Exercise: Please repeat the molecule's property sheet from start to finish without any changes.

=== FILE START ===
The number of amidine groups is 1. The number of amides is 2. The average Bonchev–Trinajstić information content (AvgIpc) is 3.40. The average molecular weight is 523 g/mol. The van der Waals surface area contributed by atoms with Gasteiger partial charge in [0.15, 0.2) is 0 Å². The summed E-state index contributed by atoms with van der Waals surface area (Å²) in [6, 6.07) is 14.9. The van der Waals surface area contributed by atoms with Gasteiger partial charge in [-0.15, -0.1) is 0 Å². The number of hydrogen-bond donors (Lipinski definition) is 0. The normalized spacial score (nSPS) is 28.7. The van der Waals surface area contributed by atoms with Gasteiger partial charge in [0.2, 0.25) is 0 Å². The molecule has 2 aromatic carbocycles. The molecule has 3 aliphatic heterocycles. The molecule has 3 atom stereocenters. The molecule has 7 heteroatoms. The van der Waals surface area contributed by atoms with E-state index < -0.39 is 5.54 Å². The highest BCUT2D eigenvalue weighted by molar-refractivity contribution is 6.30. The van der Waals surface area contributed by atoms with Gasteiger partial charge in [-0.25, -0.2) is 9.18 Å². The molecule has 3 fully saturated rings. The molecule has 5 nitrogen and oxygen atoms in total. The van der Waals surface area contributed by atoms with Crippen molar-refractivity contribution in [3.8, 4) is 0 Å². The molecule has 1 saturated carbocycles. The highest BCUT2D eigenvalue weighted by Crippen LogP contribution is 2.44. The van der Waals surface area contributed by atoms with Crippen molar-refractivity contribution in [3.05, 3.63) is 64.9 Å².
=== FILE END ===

The number of amidine groups is 1. The number of amides is 2. The average Bonchev–Trinajstić information content (AvgIpc) is 3.40. The average molecular weight is 523 g/mol. The van der Waals surface area contributed by atoms with Gasteiger partial charge in [0.15, 0.2) is 0 Å². The summed E-state index contributed by atoms with van der Waals surface area (Å²) in [6, 6.07) is 14.9. The van der Waals surface area contributed by atoms with Gasteiger partial charge in [-0.15, -0.1) is 0 Å². The number of hydrogen-bond donors (Lipinski definition) is 0. The normalized spacial score (nSPS) is 28.7. The van der Waals surface area contributed by atoms with Gasteiger partial charge in [0.2, 0.25) is 0 Å². The molecule has 2 aromatic carbocycles. The molecule has 3 aliphatic heterocycles. The molecule has 3 atom stereocenters. The molecule has 7 heteroatoms. The van der Waals surface area contributed by atoms with E-state index < -0.39 is 5.54 Å². The highest BCUT2D eigenvalue weighted by molar-refractivity contribution is 6.30. The van der Waals surface area contributed by atoms with Gasteiger partial charge in [-0.25, -0.2) is 9.18 Å². The molecule has 3 fully saturated rings. The molecule has 5 nitrogen and oxygen atoms in total. The van der Waals surface area contributed by atoms with Crippen molar-refractivity contribution in [3.8, 4) is 0 Å². The molecule has 1 saturated carbocycles. The highest BCUT2D eigenvalue weighted by Crippen LogP contribution is 2.44. The van der Waals surface area contributed by atoms with Crippen molar-refractivity contribution in [3.05, 3.63) is 64.9 Å².